“There are always epidemics no one understands, coming out of nowhere,” a character comments in Larry Kramer’s immense, sprawling, subversive, slightly insane and brilliant new novel, “The American People: Volume 1: Search for My Heart.” Readers familiar with Kramer’s history will prick up their ears: This is a writer all but synonymous with an epidemic.
“Getting Back Out There: Secrets to Successful Dating and Finding Real Love After the Big Breakup,” by Susan J. Elliott. Da Capo Lifelong/Perseus Books Group, Boston, 2014. 271 pages. $14.99.“Getting Back Out There: Secrets to Successful Dating and Finding Real Love After the Big Breakup” is the sage, uncompromising friend you come home to after a rough first date.
“The Terrorist’s Son: A Story of Choice” (Simon & Schuster / TED Books, $14.99) by Pittsburgh-born Zak Ebrahim (with Jeff Giles) was designed to be absorbed in a single sitting. Mr. Ebrahim’s inspiring account of growing up blighted by his terrorist father points the way toward a tolerance he was forced to forge on his own.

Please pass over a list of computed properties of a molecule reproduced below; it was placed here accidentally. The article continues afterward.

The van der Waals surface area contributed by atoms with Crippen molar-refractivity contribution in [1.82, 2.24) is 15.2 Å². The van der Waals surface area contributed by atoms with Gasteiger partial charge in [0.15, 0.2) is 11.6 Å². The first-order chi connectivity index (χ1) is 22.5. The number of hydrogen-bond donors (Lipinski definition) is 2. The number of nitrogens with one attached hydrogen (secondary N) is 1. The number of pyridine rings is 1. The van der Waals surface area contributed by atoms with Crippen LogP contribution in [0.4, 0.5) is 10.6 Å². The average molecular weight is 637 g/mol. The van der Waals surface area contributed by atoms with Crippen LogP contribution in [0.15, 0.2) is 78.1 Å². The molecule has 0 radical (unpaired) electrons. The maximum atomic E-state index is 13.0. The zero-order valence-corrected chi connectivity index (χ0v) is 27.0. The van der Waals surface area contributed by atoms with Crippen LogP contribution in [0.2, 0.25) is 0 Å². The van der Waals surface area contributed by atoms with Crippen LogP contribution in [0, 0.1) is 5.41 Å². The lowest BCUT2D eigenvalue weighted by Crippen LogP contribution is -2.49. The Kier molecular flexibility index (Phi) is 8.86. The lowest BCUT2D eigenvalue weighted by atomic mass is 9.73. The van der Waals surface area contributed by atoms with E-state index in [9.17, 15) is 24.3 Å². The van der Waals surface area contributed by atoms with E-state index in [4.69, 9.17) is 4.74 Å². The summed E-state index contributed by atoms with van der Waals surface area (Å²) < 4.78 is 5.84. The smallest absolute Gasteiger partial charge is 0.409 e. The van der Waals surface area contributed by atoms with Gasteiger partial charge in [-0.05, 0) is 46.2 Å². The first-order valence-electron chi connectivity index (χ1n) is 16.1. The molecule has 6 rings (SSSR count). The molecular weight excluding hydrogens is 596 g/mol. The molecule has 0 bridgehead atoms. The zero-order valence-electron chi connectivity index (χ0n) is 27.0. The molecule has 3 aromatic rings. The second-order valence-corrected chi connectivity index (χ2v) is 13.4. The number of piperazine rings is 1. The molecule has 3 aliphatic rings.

The Ramones were a band that was ahead of its time. Arriving on the music scene in the mid-1970s, when rock music was defined by the singer/songwriter and the “West Coast sound,” the Ramones had a garage band mentality and a penchant for two-minute blasts of sonic energy that helped define the early punk sound.